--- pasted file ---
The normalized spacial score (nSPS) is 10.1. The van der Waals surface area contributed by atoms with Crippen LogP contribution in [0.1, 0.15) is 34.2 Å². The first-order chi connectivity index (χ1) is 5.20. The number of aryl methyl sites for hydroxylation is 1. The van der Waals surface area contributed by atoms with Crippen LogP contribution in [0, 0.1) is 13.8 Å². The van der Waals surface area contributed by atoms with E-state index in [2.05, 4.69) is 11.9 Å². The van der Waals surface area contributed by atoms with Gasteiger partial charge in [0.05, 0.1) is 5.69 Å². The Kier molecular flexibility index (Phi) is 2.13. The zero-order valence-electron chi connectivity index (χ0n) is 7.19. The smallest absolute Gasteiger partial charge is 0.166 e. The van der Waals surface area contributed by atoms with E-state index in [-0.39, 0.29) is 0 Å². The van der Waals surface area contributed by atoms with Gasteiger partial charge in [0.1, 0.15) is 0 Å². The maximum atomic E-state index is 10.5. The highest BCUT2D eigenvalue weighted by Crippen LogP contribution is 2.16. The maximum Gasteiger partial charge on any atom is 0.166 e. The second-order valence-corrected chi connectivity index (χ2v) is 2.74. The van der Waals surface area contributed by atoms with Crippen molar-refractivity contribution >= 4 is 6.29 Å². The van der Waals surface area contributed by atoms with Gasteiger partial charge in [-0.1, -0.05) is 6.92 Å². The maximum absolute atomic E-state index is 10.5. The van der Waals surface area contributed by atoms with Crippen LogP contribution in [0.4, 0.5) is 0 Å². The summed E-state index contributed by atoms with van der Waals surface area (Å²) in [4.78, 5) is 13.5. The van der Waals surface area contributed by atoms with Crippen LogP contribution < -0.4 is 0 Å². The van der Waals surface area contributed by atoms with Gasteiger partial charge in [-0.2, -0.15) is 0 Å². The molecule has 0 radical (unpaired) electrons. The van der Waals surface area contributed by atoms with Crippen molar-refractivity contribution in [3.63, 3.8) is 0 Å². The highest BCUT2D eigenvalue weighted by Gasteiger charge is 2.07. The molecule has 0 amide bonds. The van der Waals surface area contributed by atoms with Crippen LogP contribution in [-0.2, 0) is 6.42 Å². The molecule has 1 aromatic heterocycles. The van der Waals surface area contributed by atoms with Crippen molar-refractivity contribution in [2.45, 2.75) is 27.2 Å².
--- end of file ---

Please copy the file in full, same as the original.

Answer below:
The normalized spacial score (nSPS) is 10.1. The van der Waals surface area contributed by atoms with Crippen LogP contribution in [0.1, 0.15) is 34.2 Å². The first-order chi connectivity index (χ1) is 5.20. The number of aryl methyl sites for hydroxylation is 1. The van der Waals surface area contributed by atoms with Crippen LogP contribution in [0, 0.1) is 13.8 Å². The van der Waals surface area contributed by atoms with E-state index in [2.05, 4.69) is 11.9 Å². The van der Waals surface area contributed by atoms with Gasteiger partial charge in [0.05, 0.1) is 5.69 Å². The Kier molecular flexibility index (Phi) is 2.13. The zero-order valence-electron chi connectivity index (χ0n) is 7.19. The smallest absolute Gasteiger partial charge is 0.166 e. The van der Waals surface area contributed by atoms with E-state index in [-0.39, 0.29) is 0 Å². The van der Waals surface area contributed by atoms with Gasteiger partial charge in [0.1, 0.15) is 0 Å². The maximum atomic E-state index is 10.5. The highest BCUT2D eigenvalue weighted by Crippen LogP contribution is 2.16. The maximum Gasteiger partial charge on any atom is 0.166 e. The second-order valence-corrected chi connectivity index (χ2v) is 2.74. The van der Waals surface area contributed by atoms with Crippen molar-refractivity contribution >= 4 is 6.29 Å². The van der Waals surface area contributed by atoms with Gasteiger partial charge in [-0.1, -0.05) is 6.92 Å². The maximum absolute atomic E-state index is 10.5. The van der Waals surface area contributed by atoms with Crippen LogP contribution in [0.4, 0.5) is 0 Å². The summed E-state index contributed by atoms with van der Waals surface area (Å²) in [4.78, 5) is 13.5. The van der Waals surface area contributed by atoms with Crippen LogP contribution < -0.4 is 0 Å². The van der Waals surface area contributed by atoms with Gasteiger partial charge in [-0.2, -0.15) is 0 Å². The molecule has 0 radical (unpaired) electrons. The van der Waals surface area contributed by atoms with Crippen molar-refractivity contribution in [3.63, 3.8) is 0 Å². The highest BCUT2D eigenvalue weighted by Gasteiger charge is 2.07. The molecule has 0 amide bonds. The van der Waals surface area contributed by atoms with Crippen LogP contribution in [-0.2, 0) is 6.42 Å². The molecule has 1 aromatic heterocycles. The van der Waals surface area contributed by atoms with Crippen molar-refractivity contribution in [2.45, 2.75) is 27.2 Å².